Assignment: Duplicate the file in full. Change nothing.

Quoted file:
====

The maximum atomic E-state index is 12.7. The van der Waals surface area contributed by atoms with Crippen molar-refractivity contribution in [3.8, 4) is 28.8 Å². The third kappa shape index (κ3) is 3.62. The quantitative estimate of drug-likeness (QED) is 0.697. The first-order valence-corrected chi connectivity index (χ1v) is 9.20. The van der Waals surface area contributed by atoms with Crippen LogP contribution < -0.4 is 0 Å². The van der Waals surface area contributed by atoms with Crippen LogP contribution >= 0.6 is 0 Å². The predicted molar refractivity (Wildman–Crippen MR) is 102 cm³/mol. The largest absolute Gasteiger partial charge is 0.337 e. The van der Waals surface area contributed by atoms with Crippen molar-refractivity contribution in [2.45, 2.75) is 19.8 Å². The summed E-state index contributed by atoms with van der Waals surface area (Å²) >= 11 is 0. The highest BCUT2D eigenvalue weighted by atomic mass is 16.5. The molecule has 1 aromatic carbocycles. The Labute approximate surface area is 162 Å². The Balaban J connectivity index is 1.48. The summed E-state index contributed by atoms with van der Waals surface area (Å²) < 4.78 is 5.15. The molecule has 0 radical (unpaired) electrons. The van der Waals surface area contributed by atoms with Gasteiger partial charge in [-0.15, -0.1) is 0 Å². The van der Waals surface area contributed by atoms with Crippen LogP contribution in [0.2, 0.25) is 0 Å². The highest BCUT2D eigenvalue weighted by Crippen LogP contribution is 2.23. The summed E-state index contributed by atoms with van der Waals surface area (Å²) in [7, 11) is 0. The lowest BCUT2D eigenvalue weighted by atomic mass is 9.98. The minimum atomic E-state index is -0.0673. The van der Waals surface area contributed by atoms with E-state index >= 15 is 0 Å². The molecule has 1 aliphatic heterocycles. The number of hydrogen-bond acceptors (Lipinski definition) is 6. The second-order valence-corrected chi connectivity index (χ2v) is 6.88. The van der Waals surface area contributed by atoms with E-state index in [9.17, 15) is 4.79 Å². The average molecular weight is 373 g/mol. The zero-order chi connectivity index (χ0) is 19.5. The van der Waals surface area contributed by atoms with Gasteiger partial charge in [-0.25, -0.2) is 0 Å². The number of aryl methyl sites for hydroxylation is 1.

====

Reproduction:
The maximum atomic E-state index is 12.7. The van der Waals surface area contributed by atoms with Crippen molar-refractivity contribution in [3.8, 4) is 28.8 Å². The third kappa shape index (κ3) is 3.62. The quantitative estimate of drug-likeness (QED) is 0.697. The first-order valence-corrected chi connectivity index (χ1v) is 9.20. The van der Waals surface area contributed by atoms with Crippen LogP contribution < -0.4 is 0 Å². The van der Waals surface area contributed by atoms with Crippen LogP contribution >= 0.6 is 0 Å². The predicted molar refractivity (Wildman–Crippen MR) is 102 cm³/mol. The largest absolute Gasteiger partial charge is 0.337 e. The van der Waals surface area contributed by atoms with Crippen molar-refractivity contribution in [2.45, 2.75) is 19.8 Å². The summed E-state index contributed by atoms with van der Waals surface area (Å²) >= 11 is 0. The highest BCUT2D eigenvalue weighted by atomic mass is 16.5. The molecule has 1 aromatic carbocycles. The Labute approximate surface area is 162 Å². The Balaban J connectivity index is 1.48. The summed E-state index contributed by atoms with van der Waals surface area (Å²) < 4.78 is 5.15. The molecule has 0 radical (unpaired) electrons. The van der Waals surface area contributed by atoms with Gasteiger partial charge in [-0.15, -0.1) is 0 Å². The van der Waals surface area contributed by atoms with Crippen LogP contribution in [0.2, 0.25) is 0 Å². The highest BCUT2D eigenvalue weighted by Crippen LogP contribution is 2.23. The summed E-state index contributed by atoms with van der Waals surface area (Å²) in [7, 11) is 0. The lowest BCUT2D eigenvalue weighted by atomic mass is 9.98. The minimum atomic E-state index is -0.0673. The van der Waals surface area contributed by atoms with E-state index >= 15 is 0 Å². The molecule has 1 aliphatic heterocycles. The number of hydrogen-bond acceptors (Lipinski definition) is 6. The second-order valence-corrected chi connectivity index (χ2v) is 6.88. The van der Waals surface area contributed by atoms with E-state index in [9.17, 15) is 4.79 Å². The average molecular weight is 373 g/mol. The zero-order chi connectivity index (χ0) is 19.5. The van der Waals surface area contributed by atoms with Gasteiger partial charge in [-0.25, -0.2) is 0 Å². The number of aryl methyl sites for hydroxylation is 1.